The Lesser of Two Evils in Illinois

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Now that the Supreme Court has ruled that the special election to fill the remainder (two months) of Barack Obama's Senate seat can go on, Illinois voters will actually be voting for two Senate elections next week: one for the lame duck session of Congress that takes place after the November election, and then the regular election to fill the six-year term.
Race of the Day
Unfortunately for Illinois voters, the race between Democrat Alexi Giannoulias and Republican Mark Kirk offers them a choice between candidates they probably do not like. After the Nevada Senate contest, this race is probably most emblematic of this election season's "lesser of two evils" problem. And unlike Nevada, Illinois does not have a "none of the above" option for voters to choose. With these two candidates, it is not surprising that voters can't seem to make up their minds. What is more surprising is this dead heat race is in Illinois, where the Democratic candidate should be a shoo-in for Obama's former Senate seat.
 
Congressman Mark Kirk is the Republican candidate for this seat and he has already cleverly told voters that he would be a check against Democrats passing bills during the lame duck session of Congress. Kirk is not completely trusted by conservatives, especially considering he voted for the House's cap-and-trade bill.

He has also run into his share of campaign troubles. First, he exaggerated a military award on his resume, for which he has apologized. He misled voters on precisely how he served while in the military. Then he lied and exaggerated about his past experiences as a teacher. And now Kirk, who went attended Winnetka's New Trier High School and represents Illinois's 10th district, is running ads to downstate voters implying that he has firm roots there while labeling Giannoulias a "Chicago Politician."

Well, at least he's not calling Giannoulias a mobster. Not only does Giannoulias have to overcome the freak show that is former Democratic Governor Rod Blagojevich and a horrible Democratic candidate for governor, he has to overcome his biggest hurdle: his association to his family's bank, Broadway Bank. His opponents have asked many questions about Broadway Bank. Did Giannoulias have a role in the mismanagement of the bank as it was going under? Did the bank lend money to known mobsters and did Giannoulias have any ties to them? And did he get favorable tax treatment while associated with the bank?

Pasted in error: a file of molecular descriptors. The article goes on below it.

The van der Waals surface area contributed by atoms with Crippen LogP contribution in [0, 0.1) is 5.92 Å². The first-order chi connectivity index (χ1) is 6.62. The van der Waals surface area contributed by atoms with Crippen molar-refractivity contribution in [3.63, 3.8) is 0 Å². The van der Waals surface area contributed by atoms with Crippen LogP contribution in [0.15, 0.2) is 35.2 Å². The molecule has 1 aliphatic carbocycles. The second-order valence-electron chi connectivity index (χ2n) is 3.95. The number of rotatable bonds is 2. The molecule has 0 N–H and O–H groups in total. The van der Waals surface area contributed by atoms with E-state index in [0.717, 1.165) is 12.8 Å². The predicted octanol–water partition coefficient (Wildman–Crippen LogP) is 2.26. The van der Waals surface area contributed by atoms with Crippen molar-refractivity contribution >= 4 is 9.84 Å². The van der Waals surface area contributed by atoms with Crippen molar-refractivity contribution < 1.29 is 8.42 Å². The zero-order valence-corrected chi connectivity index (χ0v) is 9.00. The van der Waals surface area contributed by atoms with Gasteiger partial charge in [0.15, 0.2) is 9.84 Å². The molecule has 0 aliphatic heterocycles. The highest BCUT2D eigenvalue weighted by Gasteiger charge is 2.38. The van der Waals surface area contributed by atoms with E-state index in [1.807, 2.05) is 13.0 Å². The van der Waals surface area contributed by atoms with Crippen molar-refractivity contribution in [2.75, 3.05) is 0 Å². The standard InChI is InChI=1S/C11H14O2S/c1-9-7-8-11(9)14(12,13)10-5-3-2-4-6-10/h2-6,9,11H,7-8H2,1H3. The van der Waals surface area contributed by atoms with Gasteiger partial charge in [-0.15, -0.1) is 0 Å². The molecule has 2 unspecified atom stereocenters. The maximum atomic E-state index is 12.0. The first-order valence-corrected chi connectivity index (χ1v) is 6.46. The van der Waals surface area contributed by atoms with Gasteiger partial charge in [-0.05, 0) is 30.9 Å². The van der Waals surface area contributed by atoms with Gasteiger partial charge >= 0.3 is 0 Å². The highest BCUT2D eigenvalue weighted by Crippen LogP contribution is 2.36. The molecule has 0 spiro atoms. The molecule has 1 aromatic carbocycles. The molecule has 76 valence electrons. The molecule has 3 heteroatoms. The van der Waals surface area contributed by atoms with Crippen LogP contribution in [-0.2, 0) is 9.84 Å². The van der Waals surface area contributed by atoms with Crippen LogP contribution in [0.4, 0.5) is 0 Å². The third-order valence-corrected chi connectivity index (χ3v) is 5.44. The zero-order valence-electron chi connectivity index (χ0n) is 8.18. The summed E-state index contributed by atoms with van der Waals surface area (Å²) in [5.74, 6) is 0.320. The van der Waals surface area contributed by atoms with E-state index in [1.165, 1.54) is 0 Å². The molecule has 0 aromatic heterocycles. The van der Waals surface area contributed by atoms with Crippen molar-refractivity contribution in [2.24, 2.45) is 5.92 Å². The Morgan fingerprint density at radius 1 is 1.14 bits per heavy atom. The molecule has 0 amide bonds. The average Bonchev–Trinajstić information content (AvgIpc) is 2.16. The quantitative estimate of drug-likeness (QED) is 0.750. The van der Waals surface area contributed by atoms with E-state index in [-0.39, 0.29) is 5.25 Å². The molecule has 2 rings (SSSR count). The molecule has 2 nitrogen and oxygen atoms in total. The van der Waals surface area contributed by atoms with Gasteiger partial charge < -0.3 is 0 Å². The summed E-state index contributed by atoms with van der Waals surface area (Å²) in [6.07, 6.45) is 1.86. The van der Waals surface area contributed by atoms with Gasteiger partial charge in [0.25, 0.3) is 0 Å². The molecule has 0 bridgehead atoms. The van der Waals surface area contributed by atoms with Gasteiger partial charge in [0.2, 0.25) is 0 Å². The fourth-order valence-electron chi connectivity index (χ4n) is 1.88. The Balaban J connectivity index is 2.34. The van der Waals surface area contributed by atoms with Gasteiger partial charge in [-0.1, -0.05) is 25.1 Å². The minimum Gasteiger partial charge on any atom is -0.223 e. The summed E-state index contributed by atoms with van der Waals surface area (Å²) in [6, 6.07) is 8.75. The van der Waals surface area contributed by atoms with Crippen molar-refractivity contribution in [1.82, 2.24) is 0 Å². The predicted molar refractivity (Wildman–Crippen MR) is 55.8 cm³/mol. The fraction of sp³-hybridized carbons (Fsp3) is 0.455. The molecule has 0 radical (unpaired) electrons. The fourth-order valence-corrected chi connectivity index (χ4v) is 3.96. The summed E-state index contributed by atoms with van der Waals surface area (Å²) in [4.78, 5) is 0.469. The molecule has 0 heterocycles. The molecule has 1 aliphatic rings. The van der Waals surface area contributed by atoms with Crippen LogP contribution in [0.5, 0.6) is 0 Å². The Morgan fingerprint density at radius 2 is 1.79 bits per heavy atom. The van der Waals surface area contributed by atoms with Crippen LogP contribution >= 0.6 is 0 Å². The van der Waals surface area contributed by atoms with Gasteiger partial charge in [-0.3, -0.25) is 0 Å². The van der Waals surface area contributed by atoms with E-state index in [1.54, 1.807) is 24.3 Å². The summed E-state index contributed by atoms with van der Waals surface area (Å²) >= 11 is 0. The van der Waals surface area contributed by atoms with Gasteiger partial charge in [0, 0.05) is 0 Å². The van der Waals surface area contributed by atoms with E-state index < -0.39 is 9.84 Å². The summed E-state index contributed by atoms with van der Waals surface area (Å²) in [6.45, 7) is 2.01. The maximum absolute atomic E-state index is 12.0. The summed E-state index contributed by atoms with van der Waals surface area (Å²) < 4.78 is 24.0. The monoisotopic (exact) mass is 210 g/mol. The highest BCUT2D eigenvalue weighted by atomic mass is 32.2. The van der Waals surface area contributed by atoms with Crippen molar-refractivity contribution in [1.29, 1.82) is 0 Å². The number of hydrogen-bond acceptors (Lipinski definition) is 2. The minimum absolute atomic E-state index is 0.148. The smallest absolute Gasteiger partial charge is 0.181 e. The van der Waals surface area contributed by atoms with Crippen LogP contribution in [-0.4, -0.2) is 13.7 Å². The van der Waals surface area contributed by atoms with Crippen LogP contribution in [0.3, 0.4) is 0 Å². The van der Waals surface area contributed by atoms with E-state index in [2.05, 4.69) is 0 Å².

On the issues, which have been overshadowed by the candidates' ethics, there are sharp differences on taxes between the two candidates. Giannoulias wants to end the Bush tax cuts for those making over $250,000; Kirk wants to extend them all for two years. Giannoulias wants to extend the estate tax, Kirk wants to end it.

Most polls, particularly those done by National Journal, have shown that while voters are fed up with Democrats, they distrust Republicans even more. The Illinois race is emblematic of this wideranging disgust as voters will probably go to the polls, hold their noses, and vote--if they vote at all.

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Marc Ambinder is an Atlantic contributing editor. He is also a senior contributor at Defense One, a contributing editor at GQ, and a regular contributor at The Week.

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